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Destination: Berlin


S.G. Cardin iUniverse (2007)
ISBN 9780595164196
Reviewed by Olivera Baumgartner-Jackson for Reader Views (09/07)

Ms. Cardin’s “Destination: Berlin” takes the reader back to 1988, when Germany was still a divided country and Berlin Wall still stood strong. In the days of the Cold War espionage was a well and alive, and numerous people engaged in it – some willingly and some much less so.

The story begins on a duty train, where U.S. Army Corporal Sharon Cates, headed to Berlin for an orientation tour, meets Russian Junior Sergeant Dimitri Nagory, an assistant to a high-ranking Soviet officer in USSR embassy in England. The two engage in conversation while in the dining car, but that is soon interrupted by an explosion. Sharon has no clue that she is carrying some top-secret documents in her briefcase and that Stasi, the Eastern German secret police, blew up the train to recover them while killing her in the process.

The explosion goes badly wrong. Sharon and Dimitri are thrown out of the dining car. Dimitri decides to help Sharon make her way to the West to return the top-secret documents and the chase begins. Sharon realizes her country probably thinks she stole the documents. This is a shocking realization for the honorable person that she has always been. She tries to figure out who planted those documents in her briefcase and why. Dimitri goes against everything that he was taught about the Americans being his enemy and risks his life on several occasions to protect the young woman that he clearly is beginning to care for more than he though possible.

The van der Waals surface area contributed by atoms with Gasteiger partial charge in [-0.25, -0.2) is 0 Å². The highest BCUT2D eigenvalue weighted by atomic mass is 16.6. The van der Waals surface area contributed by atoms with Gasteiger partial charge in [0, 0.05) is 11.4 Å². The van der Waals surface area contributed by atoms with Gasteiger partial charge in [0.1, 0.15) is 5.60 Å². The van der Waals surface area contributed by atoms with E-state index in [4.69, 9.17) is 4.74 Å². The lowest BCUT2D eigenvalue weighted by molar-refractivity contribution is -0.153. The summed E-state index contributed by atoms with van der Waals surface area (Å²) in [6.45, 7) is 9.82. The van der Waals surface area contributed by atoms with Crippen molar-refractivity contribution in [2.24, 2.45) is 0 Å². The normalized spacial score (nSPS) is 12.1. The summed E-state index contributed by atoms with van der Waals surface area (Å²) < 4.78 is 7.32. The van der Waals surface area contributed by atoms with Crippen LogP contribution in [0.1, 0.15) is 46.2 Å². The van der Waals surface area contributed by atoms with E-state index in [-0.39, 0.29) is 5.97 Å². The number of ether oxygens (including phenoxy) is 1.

But all is not what it seems on the surface. Who are the truly bad guys? And who are the honorable ones? Will Sharon make it alive to the West? Will Dimitri come with her?

It is clear that Ms. Cardin’s personal military background enabled her to write a book from the uniquely personal perspective of a female in the U.S. Army. Her knowledge of the day-to-day operations and army procedures adds an interesting layer to the story, as do the very directly expressed views on the role of women in the military as well as some quite frank opinions of the past political situations. I enjoyed those parts greatly.

4 stars on

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